4 to 7 p.m. Saturday, Oct. 15 at City Hall Plaza
Tickets: $25 to $40
This outdoor fest at City Hall Plaza celebrates the perfect festival-friendly dish: tacos. Dozens of Dallas' best taquerias will serve up classic tacos, street-style tacos, contemporary tacos — the sky is the taco limit. Factor in live music and cash bars and you've got yourself a fine afternoon. Grab tickets soon — early bird pricing ends Thursday and after that, prices go up.
Park and Palate
Oct. 21 & 22 at Klyde Warren Park
Night one of this annual fundraiser benefitting Klyde Warren Park has already sold out, but you can still grab tickets to the Grande Taste, where more than 30 chefs will serve up haute fest fare while you sip ample beer, wine and craft cocktails in at the scenic urban park.
Texas Veggie Fair
Saturday, Oct. 22 at Reverchon Park
Whether you ascribe to a largely plant-based lifestyle or just enjoy a well-roasted spaghetti squash, Texas Veggie Fair, a free dog-friendly fest celebrating the humble vegetable, is a good time. The vegetarian- and vegan-friendly event features yoga, a beer garden, live music and vendor after vendor serving up tasty vegetarian fare. Since it's located right off the Katy Trail, it's also bike-friendly, making it one of Dallas' healthier fall festival options.
Saturday, Nov. 12 at Fair Park
Tickets: $35 to $139
North Texas Beer Week will culminate with a combination beer and music fest that has one hell of a lineup this year — both TV on the Radio and Gogol Bordello will play this year's fest, which will feature more than 400 beers from 100-plus breweries. Local food and arts vendors will also be on hand, and there will be two stages for live music.
Sunday, Nov. 13 at Four Corners Brewery
This barbecue competition benefitting the National MS Society is likely to sell out just a few hours after tickets go on sale on Oct. 4. The fest originally started as a few friends with a keg going head-to-head smoking various meats in someone's backyard, but over the years it's evolved to become one of the city's most popular festivals, and this year included the hilarious Meat Fight 1K. The chef line-up for this year's event — which will pit teams of chefs against each other in an epic barbecue battle — is a veritable who's who of Dallas food: Matt McCallister (FT33, Filament), Misti Norris (Small Brewpub), Anastacia Quinones (Oddfellows), David Uygur (Lucia) and Danyele McPherson (HG Sply Co., Remedy), to name a few. Snag tickets quickly for this one, lest you end up with some serious meat-FOMO.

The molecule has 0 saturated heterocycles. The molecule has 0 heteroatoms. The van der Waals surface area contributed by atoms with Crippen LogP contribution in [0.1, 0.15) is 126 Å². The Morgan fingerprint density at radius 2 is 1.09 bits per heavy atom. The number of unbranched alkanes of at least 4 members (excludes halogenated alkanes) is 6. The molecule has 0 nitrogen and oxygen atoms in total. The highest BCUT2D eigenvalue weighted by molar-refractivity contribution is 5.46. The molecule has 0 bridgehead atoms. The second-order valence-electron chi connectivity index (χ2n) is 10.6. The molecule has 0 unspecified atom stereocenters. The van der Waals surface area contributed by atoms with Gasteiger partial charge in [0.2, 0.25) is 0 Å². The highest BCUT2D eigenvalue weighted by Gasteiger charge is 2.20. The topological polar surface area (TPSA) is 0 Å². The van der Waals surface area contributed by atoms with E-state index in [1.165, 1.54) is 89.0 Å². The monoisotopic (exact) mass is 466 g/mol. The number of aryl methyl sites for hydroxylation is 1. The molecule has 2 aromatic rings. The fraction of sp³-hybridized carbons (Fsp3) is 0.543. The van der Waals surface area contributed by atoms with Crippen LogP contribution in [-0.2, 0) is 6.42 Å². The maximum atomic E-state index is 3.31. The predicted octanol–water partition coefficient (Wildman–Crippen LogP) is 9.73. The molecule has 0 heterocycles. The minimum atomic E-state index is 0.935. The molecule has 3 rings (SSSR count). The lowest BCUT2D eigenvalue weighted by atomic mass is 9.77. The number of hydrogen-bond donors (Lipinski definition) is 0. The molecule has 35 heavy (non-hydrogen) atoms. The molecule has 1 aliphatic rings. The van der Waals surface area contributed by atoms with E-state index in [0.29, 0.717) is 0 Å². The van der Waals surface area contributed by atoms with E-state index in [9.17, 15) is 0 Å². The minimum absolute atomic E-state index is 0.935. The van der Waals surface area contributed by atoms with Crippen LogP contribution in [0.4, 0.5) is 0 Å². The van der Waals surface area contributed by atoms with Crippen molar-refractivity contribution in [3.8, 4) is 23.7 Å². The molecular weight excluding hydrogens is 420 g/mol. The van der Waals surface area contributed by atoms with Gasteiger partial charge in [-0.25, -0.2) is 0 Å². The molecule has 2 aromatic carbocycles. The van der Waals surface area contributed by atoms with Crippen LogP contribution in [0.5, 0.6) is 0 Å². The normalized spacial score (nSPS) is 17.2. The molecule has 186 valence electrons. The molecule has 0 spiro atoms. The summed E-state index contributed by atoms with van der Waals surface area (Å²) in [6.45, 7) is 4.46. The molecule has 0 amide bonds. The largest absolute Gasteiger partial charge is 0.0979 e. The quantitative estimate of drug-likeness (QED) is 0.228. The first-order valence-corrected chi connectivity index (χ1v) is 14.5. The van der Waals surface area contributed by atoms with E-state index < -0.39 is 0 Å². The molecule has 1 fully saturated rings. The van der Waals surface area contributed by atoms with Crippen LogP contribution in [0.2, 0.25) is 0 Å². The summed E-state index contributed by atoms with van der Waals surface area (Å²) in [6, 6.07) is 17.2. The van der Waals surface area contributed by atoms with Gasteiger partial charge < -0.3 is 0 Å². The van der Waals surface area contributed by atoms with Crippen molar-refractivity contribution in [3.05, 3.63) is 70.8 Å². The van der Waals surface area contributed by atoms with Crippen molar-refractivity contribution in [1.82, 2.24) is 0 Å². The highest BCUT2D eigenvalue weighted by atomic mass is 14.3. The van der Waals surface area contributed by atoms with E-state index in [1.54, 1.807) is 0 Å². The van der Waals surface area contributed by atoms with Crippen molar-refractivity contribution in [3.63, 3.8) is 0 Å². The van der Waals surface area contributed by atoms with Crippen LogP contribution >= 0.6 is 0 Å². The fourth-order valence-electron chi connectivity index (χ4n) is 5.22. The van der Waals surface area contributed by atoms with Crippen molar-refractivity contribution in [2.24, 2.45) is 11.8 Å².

Keep the Dallas Observer Free... Since we started the Dallas Observer, it has been defined as the free, independent voice of Dallas, and we would like to keep it that way. Offering our readers free access to incisive coverage of local news, food and culture. Producing stories on everything from political scandals to the hottest new bands, with gutsy reporting, stylish writing, and staffers who've won everything from the Society of Professional Journalists' Sigma Delta Chi feature-writing award to the Casey Medal for Meritorious Journalism. But with local journalism's existence under siege and advertising revenue setbacks having a larger impact, it is important now more than ever for us to rally support behind funding our local journalism. You can help by participating in our "I Support" membership program, allowing us to keep covering Dallas with no paywalls.